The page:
transparency of water

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Many teachers point out that our suffering is crucial to our transformation.  Lotuses begin their life in the mud.  We are asked to be patient as we steep in that mud, have faith in the nutrients of the slime and ooze of our attachments.  I’m ok with slime and ooze.  But I’ve struggled with faith (maybe I wouldn’t have if I had read Sharon Salzberg’s book more attentively?).  Faith requires me to accept that there is something possible; it also requires me to be at ease with change.  That is much to ask of someone in whose life change is just a harbinger of more pain.  I need to have faith in something more calming.

Contemplating the nature of mind and self, we know the quality of our mind is as if we have stirred up a glass of water mixed with mud (slime and ooze, again).  Left alone, the mud settles and we can see the water clearly.  That clarity is the true nature of mind.  As I contemplate this glass of muddy water, I am aware it is so frequently stirred up that I may as well just call it what it is: muddy water.  And yet, whatever water may contain, it is always clear.  Water does not possess the mud; it does not cling to it.  Water does not obscure the mud; it does not become an obstacle to looking deeply.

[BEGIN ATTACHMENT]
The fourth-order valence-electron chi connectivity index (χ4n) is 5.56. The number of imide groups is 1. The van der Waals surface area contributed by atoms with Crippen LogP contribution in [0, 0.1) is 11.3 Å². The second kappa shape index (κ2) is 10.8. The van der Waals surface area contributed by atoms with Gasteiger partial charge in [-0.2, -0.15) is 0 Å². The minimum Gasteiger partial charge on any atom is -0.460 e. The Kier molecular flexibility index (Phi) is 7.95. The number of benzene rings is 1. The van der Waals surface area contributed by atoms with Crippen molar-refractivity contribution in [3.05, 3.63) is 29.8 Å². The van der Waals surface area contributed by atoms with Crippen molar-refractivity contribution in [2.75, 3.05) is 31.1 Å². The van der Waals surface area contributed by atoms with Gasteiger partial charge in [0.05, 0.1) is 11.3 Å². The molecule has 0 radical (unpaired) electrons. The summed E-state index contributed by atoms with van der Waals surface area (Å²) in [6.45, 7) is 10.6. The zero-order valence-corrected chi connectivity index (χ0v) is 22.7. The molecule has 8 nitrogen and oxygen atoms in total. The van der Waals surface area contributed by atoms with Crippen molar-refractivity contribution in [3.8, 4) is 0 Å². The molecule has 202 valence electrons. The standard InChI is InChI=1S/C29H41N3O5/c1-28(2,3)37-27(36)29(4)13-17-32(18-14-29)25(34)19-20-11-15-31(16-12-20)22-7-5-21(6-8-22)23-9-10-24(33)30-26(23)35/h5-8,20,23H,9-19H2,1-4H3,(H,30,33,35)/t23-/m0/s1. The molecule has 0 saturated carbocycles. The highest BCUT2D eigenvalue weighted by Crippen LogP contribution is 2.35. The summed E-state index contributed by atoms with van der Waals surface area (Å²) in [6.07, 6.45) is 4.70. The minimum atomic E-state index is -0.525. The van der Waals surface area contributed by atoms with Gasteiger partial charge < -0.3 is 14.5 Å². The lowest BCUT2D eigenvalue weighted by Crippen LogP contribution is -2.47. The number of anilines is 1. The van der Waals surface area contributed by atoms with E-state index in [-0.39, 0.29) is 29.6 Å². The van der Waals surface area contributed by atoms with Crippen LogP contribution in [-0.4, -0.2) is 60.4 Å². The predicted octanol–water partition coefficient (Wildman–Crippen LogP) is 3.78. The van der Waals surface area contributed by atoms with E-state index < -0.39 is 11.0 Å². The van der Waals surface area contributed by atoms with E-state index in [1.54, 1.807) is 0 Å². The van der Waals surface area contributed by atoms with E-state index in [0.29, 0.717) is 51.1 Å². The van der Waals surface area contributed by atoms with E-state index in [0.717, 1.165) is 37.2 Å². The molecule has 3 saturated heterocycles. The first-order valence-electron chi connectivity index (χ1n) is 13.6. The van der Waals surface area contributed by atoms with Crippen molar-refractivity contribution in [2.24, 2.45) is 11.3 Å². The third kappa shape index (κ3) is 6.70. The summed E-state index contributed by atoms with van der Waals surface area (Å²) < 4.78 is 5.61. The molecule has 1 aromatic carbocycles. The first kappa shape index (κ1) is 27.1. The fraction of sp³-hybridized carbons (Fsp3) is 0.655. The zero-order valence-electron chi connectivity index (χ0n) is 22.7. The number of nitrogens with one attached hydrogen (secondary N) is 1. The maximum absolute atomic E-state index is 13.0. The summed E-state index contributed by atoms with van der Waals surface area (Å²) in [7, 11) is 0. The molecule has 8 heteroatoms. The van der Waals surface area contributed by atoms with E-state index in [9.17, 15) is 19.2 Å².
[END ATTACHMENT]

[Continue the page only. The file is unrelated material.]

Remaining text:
The transparency of water is the very reason we can see the mud, see the settling, see the clarity whether or not it splits into water and mud (which it doesn’t).  Even in the lower part that is mud, it is just that: clear as mud.  It is held by water.  The transparency of water provides us with clarity of the nature of our muddiness.  It is always clear; we are always pure.  It is always Home.

Thank you, Jack, for practicing,


3 thoughts on “transparency of water

  1. Water holds the mud by its polar nature. The degree ( larger than 6) connects the molecules. What looses the bonds of attraction to reveal the clear water? Impermanence???

    • 🙂 Hi Janice. Interesting cross-over comment. I’ll stay with the metaphor rather than electrochemistry of molecular bonds, if you don’t mind! 😉

      Your comment recalls for me the question Dogen posed: when washing away the sand from rice, are we removing the sand or collecting the rice? I don’t view impermanence as something external to us that exerts force to break our grasping. All things are active in their natural state and that activity has results and outcomes. IOW, it is the nature of all things to change. We label the process “impermanence” but in fact there is nothing permanent for anything to be “im”permanent. In the context of practice, we cannot separate the clarity of insight from the object because the former emerges through interaction of self and object. Wallowing in mud, the clarity of our view allows us to see (or not see) the reality of our situation just as the clearness of water allows us to see the mud – that it is mud.

      My life? Clear as mud! 😆

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